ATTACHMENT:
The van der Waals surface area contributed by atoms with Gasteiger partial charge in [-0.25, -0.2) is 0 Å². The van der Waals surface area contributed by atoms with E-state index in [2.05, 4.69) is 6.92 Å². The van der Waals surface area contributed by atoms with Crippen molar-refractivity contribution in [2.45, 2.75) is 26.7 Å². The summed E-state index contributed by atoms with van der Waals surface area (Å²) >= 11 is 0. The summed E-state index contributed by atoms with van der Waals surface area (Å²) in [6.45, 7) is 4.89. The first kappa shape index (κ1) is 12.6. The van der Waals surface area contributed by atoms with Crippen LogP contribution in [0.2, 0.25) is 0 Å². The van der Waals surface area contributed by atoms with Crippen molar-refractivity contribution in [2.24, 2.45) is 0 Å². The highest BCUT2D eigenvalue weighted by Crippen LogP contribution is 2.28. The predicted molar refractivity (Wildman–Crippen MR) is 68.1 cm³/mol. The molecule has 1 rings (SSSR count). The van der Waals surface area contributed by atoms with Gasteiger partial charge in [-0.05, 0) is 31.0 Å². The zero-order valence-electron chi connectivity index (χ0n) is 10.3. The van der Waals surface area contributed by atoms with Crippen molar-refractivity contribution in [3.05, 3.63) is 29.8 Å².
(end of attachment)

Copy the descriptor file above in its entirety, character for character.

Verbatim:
The van der Waals surface area contributed by atoms with Gasteiger partial charge in [-0.25, -0.2) is 0 Å². The van der Waals surface area contributed by atoms with E-state index in [2.05, 4.69) is 6.92 Å². The van der Waals surface area contributed by atoms with Crippen molar-refractivity contribution in [2.45, 2.75) is 26.7 Å². The summed E-state index contributed by atoms with van der Waals surface area (Å²) >= 11 is 0. The summed E-state index contributed by atoms with van der Waals surface area (Å²) in [6.45, 7) is 4.89. The first kappa shape index (κ1) is 12.6. The van der Waals surface area contributed by atoms with Crippen LogP contribution in [0.2, 0.25) is 0 Å². The van der Waals surface area contributed by atoms with Crippen molar-refractivity contribution in [2.24, 2.45) is 0 Å². The highest BCUT2D eigenvalue weighted by Crippen LogP contribution is 2.28. The predicted molar refractivity (Wildman–Crippen MR) is 68.1 cm³/mol. The molecule has 1 rings (SSSR count). The van der Waals surface area contributed by atoms with Gasteiger partial charge in [-0.05, 0) is 31.0 Å². The zero-order valence-electron chi connectivity index (χ0n) is 10.3. The van der Waals surface area contributed by atoms with Crippen molar-refractivity contribution in [3.05, 3.63) is 29.8 Å².